801-820 of 898 Results
The Booker Prize and Post-Imperial British Literature
The Early Black Atlantic Conversion Narrative
The Eddas and Sagas of Iceland
The Index in the Premodern and Modern World
The Institutional Turn
The Matter of Drafts
Theorizing the Subject
Theory of the Novel
The Reception of Ancient Greece and Rome in the Victorian Period
The Stationers’ Company, 1403–1775: London’s Book Trade Guild
Arnaldo M. Cruz-Malavé
Thoreau, Henry David
Thomas S. Hart
The facts of Henry David Thoreau's short life are simple enough. He was born David Henry Thoreau in Concord, Massachusetts, on 12 July 1817. He grew up in Concord and graduated at age twenty from Harvard, after what was by most accounts a fairly ordinary academic career. He briefly tried teaching, and then worked sporadically in the family pencil-making business and as a surveyor, while devoting most of his time to writing, which he considered his true career, despite its having brought him only modest success. He died of tuberculosis at age forty-four on 6 May 1862 in his family's home in Concord.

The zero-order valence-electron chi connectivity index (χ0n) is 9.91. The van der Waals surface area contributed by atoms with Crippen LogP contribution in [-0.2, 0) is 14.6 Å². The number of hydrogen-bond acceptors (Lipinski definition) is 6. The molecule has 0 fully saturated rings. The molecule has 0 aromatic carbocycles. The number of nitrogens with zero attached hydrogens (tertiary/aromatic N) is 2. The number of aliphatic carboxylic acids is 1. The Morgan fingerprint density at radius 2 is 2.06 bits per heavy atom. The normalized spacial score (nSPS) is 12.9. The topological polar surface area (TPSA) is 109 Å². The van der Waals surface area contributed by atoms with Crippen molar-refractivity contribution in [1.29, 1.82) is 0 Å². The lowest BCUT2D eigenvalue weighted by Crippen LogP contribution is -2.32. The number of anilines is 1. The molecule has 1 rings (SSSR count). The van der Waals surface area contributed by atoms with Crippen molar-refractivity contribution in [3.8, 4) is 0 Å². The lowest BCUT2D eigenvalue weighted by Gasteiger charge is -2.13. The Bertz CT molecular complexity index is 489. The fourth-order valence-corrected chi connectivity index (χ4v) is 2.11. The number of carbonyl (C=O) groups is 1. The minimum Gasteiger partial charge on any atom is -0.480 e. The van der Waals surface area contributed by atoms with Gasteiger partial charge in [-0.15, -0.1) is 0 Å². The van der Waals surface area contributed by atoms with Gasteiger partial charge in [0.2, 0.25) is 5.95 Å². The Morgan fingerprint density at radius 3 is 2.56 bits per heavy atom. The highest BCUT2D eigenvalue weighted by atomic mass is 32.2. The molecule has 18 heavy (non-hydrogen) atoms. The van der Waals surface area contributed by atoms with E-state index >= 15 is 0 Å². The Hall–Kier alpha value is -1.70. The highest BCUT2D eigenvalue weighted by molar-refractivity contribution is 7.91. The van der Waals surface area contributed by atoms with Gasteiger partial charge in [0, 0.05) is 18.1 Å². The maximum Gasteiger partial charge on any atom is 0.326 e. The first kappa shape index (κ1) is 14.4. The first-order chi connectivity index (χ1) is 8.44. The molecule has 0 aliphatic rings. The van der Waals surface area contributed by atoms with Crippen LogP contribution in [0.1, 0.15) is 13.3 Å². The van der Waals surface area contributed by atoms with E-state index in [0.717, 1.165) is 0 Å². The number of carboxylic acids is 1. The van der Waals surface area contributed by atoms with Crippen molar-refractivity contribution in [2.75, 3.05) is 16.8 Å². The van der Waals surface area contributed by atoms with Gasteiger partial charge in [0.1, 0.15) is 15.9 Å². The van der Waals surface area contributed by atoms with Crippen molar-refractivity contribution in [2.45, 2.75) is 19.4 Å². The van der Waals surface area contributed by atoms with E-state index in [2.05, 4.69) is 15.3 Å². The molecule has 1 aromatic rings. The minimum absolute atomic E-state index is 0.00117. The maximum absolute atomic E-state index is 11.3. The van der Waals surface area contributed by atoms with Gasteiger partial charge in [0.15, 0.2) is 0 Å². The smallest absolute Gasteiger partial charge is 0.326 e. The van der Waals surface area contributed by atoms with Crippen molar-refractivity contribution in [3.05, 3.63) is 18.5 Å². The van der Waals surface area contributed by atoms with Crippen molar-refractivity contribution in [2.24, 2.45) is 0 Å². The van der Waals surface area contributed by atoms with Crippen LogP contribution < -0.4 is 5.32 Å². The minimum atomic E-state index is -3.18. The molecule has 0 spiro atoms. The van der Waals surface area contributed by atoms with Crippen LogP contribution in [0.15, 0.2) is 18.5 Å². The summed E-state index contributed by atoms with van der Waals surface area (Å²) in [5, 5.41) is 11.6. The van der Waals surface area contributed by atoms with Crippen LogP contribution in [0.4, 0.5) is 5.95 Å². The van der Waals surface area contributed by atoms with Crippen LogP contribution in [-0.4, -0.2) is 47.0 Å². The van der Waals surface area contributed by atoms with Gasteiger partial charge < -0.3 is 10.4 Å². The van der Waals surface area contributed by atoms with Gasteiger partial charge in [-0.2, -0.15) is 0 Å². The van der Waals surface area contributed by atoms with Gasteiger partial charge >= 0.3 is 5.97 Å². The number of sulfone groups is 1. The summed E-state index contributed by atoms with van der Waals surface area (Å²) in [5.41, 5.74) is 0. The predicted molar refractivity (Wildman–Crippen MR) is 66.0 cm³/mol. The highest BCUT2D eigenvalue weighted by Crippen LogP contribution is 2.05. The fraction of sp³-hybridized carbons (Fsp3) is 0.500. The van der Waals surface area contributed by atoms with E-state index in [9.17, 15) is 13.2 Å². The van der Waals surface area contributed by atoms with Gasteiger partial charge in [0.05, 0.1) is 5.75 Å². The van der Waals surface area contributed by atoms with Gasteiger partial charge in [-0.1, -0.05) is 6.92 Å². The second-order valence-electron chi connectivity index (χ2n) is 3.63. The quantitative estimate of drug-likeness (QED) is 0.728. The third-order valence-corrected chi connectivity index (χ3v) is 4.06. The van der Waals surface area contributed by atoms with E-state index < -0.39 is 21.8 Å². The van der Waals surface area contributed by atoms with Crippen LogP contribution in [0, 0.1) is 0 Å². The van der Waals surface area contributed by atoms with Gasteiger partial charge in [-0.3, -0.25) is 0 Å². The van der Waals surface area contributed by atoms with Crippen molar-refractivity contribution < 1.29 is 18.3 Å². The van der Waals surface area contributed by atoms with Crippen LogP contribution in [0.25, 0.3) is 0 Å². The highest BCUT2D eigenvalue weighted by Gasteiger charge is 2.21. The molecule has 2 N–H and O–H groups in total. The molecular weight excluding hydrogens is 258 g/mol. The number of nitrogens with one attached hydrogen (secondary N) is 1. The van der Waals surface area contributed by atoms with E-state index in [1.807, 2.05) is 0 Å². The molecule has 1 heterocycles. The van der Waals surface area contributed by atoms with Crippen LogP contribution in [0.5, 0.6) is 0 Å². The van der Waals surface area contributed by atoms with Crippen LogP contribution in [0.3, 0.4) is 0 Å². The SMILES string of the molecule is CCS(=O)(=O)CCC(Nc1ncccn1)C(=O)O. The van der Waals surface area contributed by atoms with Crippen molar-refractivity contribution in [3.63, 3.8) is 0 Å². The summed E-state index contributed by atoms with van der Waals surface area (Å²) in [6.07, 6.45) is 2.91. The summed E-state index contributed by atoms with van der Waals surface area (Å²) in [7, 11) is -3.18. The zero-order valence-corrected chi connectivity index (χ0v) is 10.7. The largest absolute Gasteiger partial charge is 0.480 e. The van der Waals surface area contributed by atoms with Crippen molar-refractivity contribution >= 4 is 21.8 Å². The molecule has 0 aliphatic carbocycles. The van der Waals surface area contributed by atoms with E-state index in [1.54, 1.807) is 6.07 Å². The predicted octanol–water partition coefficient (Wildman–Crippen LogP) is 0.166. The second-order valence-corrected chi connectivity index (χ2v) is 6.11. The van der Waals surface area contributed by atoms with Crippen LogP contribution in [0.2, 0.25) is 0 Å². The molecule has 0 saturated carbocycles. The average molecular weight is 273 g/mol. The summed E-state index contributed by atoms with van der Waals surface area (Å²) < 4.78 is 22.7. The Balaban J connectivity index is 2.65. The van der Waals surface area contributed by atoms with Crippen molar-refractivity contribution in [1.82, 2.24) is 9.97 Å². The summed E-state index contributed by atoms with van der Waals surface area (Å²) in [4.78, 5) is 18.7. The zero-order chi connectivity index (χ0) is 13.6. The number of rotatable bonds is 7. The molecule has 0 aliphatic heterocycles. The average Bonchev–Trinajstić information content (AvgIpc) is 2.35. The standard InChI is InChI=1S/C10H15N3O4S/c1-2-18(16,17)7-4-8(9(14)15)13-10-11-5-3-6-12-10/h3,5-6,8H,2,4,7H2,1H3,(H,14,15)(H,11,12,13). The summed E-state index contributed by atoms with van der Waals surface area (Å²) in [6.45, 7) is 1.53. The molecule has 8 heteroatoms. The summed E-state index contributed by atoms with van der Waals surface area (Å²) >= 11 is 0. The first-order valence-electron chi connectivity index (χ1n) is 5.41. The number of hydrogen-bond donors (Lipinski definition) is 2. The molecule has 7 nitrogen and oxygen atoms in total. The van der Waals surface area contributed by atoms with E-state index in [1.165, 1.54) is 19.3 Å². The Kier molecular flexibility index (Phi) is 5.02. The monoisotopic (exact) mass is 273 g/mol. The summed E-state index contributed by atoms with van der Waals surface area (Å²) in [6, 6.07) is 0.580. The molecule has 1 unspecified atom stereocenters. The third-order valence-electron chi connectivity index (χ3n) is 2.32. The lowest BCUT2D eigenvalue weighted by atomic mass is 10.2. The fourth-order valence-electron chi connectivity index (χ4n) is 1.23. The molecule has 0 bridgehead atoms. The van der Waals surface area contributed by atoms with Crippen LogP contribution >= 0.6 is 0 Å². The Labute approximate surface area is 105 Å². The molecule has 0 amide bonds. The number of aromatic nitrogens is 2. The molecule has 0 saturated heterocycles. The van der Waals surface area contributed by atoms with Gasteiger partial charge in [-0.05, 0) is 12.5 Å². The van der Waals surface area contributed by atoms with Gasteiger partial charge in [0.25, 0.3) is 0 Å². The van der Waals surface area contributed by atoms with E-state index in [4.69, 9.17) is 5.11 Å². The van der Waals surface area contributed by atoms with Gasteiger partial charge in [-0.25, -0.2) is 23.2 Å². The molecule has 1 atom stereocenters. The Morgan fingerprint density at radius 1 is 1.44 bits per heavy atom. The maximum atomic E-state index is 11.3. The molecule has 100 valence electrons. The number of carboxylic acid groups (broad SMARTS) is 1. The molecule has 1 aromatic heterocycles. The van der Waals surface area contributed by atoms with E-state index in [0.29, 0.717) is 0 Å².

James Grover Thurber (1894–1961), essayist, artist, short-story writer, and playwright, is generally considered the greatest American humorist of the twentieth century. Thurber was born in Columbus, Ohio, on 8 December 1894, to Charles and Mary Agnes Fisher Thurber. His mother was a high-strung, theatrical woman who had penchant for practical jokes. His father, a mild-mannered political clerk, was often out of work, and the family frequently depended on handouts from Mrs. Thurber's wealthy parents. Despite financial hardship, Thurber's early boyhood was a happy one, although it was not without challenges. When he was six, Thurber was accidentally shot in the eye with an arrow by his older brother, William. Because his injured eye was not removed promptly, his other eye became inflamed, eventually leading to total blindness when he was at the peak of his career. His injury isolated him from his peers and caused him to withdraw into a fantasy world.